Plandome Heights residents voice concerns about drainage

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Plandome Heights residents voice concerns about drainage
Plandome Heights Planning Board Trustee Mary Oleske said he was concerned about potential drainage issues if 18 trees are removed during construction. (Photo by Amelia Camurati)

By Jake Pellegrino

Plandome Heights residents had their second opportunity on Tuesday to voice their opinions and concerns about a construction project in their village.

The village’s planning board met for the first time in four years in January to hear a proposition from real estate developer Evan Psyllos and JMP Investments LLC of Flower Hill to split 109 Summit Drive into two lots, turning the existing antiquated house into two modern ones.

Board Chairman James Madison said the meeting was continued because a board member, Mary Oleske, was absent and he wanted all members to vote on the application.

Chuck Panetta, president of Bladykas and Panetta Engineers and Land Surveyors, represented Psyllos at the meeting. He presented blueprints for the subdivision and assured the board and residents that the project is within village regulations.

“We’re going to disturb the ground well under the village regulation,” Panetta said. “We would be providing erosion control measures. Choosing where we disturb is the biggest question. Each lot would have 12,000 square feet of disturbance to create improvements.”

However, many residents still had concerns.

Since the street is narrow, a major concern dealt with the congestion an additional house would cause, possibly making it more difficult for emergency service vehicles to use the street.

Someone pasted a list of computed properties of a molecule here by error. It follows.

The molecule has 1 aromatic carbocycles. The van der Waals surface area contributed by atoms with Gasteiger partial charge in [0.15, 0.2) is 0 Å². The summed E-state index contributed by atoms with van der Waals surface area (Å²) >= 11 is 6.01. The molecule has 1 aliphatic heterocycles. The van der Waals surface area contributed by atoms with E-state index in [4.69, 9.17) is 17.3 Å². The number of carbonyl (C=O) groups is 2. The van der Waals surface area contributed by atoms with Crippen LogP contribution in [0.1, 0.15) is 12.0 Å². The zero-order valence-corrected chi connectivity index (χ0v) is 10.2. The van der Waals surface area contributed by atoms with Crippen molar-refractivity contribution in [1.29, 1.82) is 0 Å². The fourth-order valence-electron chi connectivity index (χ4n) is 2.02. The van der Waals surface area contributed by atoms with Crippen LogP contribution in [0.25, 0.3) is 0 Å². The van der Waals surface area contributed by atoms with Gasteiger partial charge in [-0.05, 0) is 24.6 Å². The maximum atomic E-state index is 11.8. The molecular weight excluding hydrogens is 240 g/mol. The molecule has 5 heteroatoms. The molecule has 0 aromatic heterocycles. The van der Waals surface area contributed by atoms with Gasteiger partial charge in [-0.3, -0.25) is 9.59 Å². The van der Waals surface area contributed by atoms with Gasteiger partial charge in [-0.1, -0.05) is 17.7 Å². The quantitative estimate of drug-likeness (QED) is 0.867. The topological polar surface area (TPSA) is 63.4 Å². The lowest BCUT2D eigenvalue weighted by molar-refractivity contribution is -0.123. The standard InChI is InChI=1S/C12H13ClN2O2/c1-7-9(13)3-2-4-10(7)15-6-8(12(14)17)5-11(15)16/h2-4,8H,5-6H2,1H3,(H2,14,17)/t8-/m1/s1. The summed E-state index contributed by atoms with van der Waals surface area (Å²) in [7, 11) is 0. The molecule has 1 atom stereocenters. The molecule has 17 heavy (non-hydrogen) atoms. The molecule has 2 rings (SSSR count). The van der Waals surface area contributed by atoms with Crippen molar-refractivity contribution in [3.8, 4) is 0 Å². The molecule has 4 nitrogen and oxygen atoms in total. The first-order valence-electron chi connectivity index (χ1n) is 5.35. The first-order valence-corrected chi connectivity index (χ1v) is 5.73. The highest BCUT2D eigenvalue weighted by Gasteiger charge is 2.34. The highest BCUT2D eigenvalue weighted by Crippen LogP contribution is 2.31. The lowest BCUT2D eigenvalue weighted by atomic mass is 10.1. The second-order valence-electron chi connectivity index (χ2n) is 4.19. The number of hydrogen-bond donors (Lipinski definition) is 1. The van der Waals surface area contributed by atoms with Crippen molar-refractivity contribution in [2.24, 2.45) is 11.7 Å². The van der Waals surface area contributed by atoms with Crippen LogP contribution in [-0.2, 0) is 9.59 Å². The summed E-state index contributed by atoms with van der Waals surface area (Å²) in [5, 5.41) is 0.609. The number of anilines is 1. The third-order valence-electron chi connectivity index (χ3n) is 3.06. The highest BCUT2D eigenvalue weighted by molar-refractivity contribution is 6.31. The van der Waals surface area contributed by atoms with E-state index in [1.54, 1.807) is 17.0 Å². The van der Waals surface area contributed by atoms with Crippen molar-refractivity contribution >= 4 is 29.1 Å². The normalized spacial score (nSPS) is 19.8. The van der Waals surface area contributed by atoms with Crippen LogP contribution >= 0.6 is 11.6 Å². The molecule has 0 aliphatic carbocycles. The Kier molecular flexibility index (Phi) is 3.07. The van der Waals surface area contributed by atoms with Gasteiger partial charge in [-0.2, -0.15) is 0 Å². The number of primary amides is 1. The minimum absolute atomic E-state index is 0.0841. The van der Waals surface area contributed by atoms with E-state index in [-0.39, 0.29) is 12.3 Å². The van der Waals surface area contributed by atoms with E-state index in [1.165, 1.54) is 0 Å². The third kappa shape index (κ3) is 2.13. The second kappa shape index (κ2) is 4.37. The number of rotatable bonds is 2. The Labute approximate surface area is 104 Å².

“We need to provide access for firefighting and ambulances,” Summit Drive resident George McCarthy said. “There’s nowhere to turn around without doing a three-point turn without going onto private driveways. With this additional house and more cars, it’s going to be a problem.”

Oleske also expressed concern about emergency vehicles to get through the neighborhood.

“I would like an assessment by the firefighters to know what would happen,” Oleske said. “Can firefighters get down the block and have access to all the homes? The street is not an average street. We don’t really know if a firetruck can get down there quickly and access those houses safely.

“The more buildings that are added, the more at risk we are at. If there’s a car parked can a firetruck still get down the street?”

“The Fire Department looked at the road and said they could get down the road,” Ed Butt, the village building inspector, said. “I was assured that the road can be serviced by an emergency vehicle. However, if a vehicle is blocking the road, it may be a problem.”

Another cause for concern is the 18 trees that are to be demolished to build the new homes if the subdivision and subsequent construction applications are approved.

“It’s a real slope,” Oleske said. “I want to know what’s going to be done so there’s no mudslides and no erosion, so no people get their basements flooded. I want to be comfortable.”

Panetta said the developer would consider adding trees to replace the ones removed.

“We’ve far exceeded the drainage requirement and it’s a big improvement over the current drainage situation,” Panetta said.

The meeting was continued to 7:30 p.m. March 28 without a decision because of the absence of board member Patrick Pilch.

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